Gijs Van Vaerenbergh creates Labyrinth steel maze in Belgium

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Gijs Van Vaerenbergh's steel maze features spherical, cylindrical and cone-shaped voids

A kilometre of steel corridors are wound within this industrial-looking maze at a former coal mine by Belgian studio Gijs Van Vaerenbergh (+ slideshow).

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The Labyrinth is installed at the C-mine arts centre in Belgian industrial city Genk. It was created to celebrate the 10th anniversary of the exhibitions and events venue – which opened in 2005 at the decommissioned Winterslag coal mining site.

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Located in the open space in front of the main building, the maze was created by Gijs Van Vaerenbergh – a collaboration between Pieterjan Gijs and Arnout Van Vaerenbergh, whose previous installations in their home country include a see-through church and an upside-down dome of suspended chains inside another religious building.

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The maze structure measures 37.5 square metres and uses 186 tons of five-millimetre-thick steel plates for its walls.

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The partitions, which reach five metres in height, are laid out as a square grid with missing sections that form a pathway through the structure.

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A series of voids were formed using Boolean transformations, which involve intersecting three-dimensional volumes in a digital modelling programme and using their edges to cut shapes out from each other.

"A series of Boolean transformations create spaces and perspectives that reinterpret the traditional Labyrinth is a sculptural installation that focuses on the experience of space," said the studio.

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Shapes including spheres, cylinders and cones have been cut out from the box-like structure's walls, forming larger open spaces within the maze and gaps in the vertical surfaces.

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These gaps and clearings allow maze navigators to see into other sections and through to outside, but appear to provide little help in finding the way out.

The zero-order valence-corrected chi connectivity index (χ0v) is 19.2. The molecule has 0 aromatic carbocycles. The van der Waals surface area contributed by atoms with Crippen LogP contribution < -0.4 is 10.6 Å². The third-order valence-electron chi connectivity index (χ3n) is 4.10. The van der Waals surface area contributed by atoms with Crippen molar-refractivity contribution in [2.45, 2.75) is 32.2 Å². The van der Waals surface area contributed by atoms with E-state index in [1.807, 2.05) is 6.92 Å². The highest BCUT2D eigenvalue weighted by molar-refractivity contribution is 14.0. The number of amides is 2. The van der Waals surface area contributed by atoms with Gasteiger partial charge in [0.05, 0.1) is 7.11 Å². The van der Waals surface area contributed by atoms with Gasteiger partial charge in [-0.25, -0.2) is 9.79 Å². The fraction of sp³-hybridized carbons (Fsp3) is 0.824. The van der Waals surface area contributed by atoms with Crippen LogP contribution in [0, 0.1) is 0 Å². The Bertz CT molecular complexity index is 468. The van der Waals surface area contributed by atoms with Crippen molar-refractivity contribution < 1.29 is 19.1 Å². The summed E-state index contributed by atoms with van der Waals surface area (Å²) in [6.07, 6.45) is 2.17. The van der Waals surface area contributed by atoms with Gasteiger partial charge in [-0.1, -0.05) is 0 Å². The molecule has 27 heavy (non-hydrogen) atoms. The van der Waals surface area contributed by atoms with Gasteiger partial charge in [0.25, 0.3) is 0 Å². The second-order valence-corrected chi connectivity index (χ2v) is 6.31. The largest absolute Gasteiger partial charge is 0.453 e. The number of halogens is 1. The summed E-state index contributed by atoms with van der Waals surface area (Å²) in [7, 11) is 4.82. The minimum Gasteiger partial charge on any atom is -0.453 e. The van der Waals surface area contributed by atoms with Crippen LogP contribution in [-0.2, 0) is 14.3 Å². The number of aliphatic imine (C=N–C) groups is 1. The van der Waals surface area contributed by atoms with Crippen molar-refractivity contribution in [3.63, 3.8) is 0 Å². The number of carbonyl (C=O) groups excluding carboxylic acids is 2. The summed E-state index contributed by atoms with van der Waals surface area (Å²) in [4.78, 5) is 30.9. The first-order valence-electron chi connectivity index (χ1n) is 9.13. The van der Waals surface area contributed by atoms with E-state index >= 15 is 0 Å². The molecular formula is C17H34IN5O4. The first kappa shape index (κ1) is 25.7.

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"These Boolean transformations convert the walk through the labyrinth into a sequence of spatial and sculptural experiences," said Gijs Van Vaerenbergh. "At the same time, the cutouts function as 'frames' to the labyrinth."

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"Seen from some certain perspectives, the cut-outs are fragmentary, whereas from other viewpoints the entire cut-out shape is unveiled," added the studio.

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Visitors enter at one corner of the structure beneath an overhanging section, and can exit at two points where the outer wall is low enough to step over.

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A bird's eye view of the maze is gained by climbing the towering steel structure beside it, which is known as a headframe and previously functioned to hoist the transportation compartment from the underground mine shaft below.

"The goal is to create a certain layeredness and openness to interpretations," said the studio.

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The title Labyrinth is based on the name of a maze from Greek mythology, built by Daedalus for King Minos of Crete at his palace of Knossos to hold the part-man, part-bull Minotaur beast.

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After Ancient Greece, mazes became popular across the world and have been made in materials that range from hedges and hay bales to bricks and books.

Recent interpretations include a triangle-shaped maze made from glass panes and a mechanical maze that rearranges itself as you move through it.

Photography is by Filip Dujardin.

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Axonometric diagram